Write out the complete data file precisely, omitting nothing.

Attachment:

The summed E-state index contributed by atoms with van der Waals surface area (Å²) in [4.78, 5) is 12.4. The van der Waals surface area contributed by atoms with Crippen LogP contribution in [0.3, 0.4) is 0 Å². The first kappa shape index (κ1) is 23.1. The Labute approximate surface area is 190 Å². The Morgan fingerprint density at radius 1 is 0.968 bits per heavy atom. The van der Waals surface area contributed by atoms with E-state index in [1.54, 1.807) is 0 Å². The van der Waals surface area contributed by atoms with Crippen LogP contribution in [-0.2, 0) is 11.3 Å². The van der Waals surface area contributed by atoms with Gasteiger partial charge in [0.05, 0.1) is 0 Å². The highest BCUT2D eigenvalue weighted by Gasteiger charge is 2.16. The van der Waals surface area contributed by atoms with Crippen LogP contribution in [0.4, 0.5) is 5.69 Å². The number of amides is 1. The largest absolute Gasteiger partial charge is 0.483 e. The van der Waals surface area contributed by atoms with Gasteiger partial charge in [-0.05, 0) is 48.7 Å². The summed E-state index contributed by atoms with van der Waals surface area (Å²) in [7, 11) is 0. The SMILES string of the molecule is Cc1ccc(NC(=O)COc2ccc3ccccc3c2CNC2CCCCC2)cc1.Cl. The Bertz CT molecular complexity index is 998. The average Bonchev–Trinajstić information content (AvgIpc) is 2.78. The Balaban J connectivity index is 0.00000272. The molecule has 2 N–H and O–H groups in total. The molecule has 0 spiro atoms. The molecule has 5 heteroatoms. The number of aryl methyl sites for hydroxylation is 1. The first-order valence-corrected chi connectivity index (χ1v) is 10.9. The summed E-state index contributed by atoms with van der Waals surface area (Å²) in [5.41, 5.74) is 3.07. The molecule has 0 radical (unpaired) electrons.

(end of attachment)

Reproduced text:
The summed E-state index contributed by atoms with van der Waals surface area (Å²) in [4.78, 5) is 12.4. The van der Waals surface area contributed by atoms with Crippen LogP contribution in [0.3, 0.4) is 0 Å². The first kappa shape index (κ1) is 23.1. The Labute approximate surface area is 190 Å². The Morgan fingerprint density at radius 1 is 0.968 bits per heavy atom. The van der Waals surface area contributed by atoms with E-state index in [1.54, 1.807) is 0 Å². The van der Waals surface area contributed by atoms with Crippen LogP contribution in [-0.2, 0) is 11.3 Å². The van der Waals surface area contributed by atoms with Gasteiger partial charge in [0.05, 0.1) is 0 Å². The highest BCUT2D eigenvalue weighted by Gasteiger charge is 2.16. The van der Waals surface area contributed by atoms with Crippen LogP contribution in [0.4, 0.5) is 5.69 Å². The number of amides is 1. The largest absolute Gasteiger partial charge is 0.483 e. The van der Waals surface area contributed by atoms with Gasteiger partial charge in [-0.05, 0) is 48.7 Å². The summed E-state index contributed by atoms with van der Waals surface area (Å²) in [7, 11) is 0. The SMILES string of the molecule is Cc1ccc(NC(=O)COc2ccc3ccccc3c2CNC2CCCCC2)cc1.Cl. The Bertz CT molecular complexity index is 998. The average Bonchev–Trinajstić information content (AvgIpc) is 2.78. The Balaban J connectivity index is 0.00000272. The molecule has 2 N–H and O–H groups in total. The molecule has 0 spiro atoms. The molecule has 5 heteroatoms. The number of aryl methyl sites for hydroxylation is 1. The first-order valence-corrected chi connectivity index (χ1v) is 10.9. The summed E-state index contributed by atoms with van der Waals surface area (Å²) in [5.41, 5.74) is 3.07. The molecule has 0 radical (unpaired) electrons.